Why don’t we have class on Sunday?! Because we want you to rest, well sort of….
Active recovery refers to engaging in low-intensity exercise after workouts. There are two forms of active recovery. One is during the cool-down phase immediately after a hard effort or workout. The second form of active recovery includes the days following intense workouts. Research is growing on the benefits of both types of active recovery.
One study published in Medicine & Science in Sports and Exercise found that active recovery immediately after the event encourages recovery and reduces muscle lactate levels faster than complete rest. After hard intervals, one group rested completely while a second group exercised at 30 percent intensity between intervals. The active group reduced blood lactate levels faster and could achieve a higher power output throughout the workout.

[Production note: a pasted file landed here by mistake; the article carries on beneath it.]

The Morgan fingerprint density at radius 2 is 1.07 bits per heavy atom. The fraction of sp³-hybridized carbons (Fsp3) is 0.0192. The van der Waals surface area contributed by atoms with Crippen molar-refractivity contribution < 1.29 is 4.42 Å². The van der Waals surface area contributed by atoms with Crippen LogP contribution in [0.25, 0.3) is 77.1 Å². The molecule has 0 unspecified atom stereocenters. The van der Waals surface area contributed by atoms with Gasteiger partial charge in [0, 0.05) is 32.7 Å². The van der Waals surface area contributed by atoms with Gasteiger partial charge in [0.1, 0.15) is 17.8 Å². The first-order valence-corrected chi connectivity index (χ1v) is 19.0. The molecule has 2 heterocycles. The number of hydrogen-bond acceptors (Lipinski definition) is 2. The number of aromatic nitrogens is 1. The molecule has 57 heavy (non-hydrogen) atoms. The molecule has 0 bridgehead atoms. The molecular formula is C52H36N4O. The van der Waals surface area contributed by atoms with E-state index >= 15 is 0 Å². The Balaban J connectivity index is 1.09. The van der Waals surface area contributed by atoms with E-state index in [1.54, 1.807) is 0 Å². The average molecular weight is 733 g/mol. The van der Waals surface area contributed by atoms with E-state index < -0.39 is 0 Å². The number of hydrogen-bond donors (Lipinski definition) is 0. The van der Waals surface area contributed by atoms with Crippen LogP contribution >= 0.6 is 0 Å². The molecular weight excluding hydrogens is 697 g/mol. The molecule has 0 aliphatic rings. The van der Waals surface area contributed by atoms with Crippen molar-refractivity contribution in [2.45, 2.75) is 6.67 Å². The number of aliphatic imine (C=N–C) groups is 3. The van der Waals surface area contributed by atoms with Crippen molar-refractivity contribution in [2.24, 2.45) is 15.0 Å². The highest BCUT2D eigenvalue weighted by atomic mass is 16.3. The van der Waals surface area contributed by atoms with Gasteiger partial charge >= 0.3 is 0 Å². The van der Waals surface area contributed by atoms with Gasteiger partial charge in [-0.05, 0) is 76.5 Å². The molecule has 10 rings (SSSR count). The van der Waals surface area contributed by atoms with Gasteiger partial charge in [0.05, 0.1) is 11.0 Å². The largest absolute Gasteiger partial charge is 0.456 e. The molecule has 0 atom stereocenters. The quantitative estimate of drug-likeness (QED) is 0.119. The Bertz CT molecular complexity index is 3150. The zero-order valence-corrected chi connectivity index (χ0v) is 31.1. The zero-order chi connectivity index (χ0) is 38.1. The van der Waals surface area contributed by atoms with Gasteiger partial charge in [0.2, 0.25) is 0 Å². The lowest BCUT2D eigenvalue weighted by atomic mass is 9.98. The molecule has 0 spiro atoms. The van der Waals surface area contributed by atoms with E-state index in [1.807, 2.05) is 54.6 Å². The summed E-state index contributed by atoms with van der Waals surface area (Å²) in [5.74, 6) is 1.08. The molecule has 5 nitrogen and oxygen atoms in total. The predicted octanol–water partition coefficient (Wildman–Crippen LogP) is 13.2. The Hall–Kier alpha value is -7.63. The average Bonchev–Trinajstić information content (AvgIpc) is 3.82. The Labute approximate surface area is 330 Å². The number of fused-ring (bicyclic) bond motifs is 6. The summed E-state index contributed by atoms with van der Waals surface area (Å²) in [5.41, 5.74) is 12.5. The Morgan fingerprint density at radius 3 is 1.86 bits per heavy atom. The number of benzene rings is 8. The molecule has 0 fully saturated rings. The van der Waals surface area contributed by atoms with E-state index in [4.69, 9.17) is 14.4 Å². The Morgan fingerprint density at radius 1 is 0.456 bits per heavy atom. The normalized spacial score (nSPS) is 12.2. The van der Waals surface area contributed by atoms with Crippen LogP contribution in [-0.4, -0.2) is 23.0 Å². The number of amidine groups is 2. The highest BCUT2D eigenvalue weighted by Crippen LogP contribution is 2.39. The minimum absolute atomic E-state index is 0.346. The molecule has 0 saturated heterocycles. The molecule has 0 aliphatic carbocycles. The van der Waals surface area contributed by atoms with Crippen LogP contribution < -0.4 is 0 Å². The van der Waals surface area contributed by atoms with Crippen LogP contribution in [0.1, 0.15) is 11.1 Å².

Another study (2) found that adding low intensity exercise to the rest period after competition did not decrease an athlete’s physical recovery and actually had positive effects on psychological recovery by improving relaxation.
A third study found active recovery encouraged lactic acid removal and and helped speed recovery. (3) The general theory is that low-intensity activity assists blood circulation which, in turn, helps remove lactic acid from the muscle. Low-intensity active recovery appears to significantly reduce accumulated blood lactate and speed muscle recovery. However, all agree that more study is necessary to establish a clear answer regarding the best way to recover from intense exercise.
- For time:
- 100 Double Unders
- 75 Med Ball Jumping Squats
- 50 Anchored AbMat Sit-ups
- 50 Pistols
- 25 Toes To Bars
- 15 Handstand Push Ups
Free Community Track Workout @ Naples High School 9am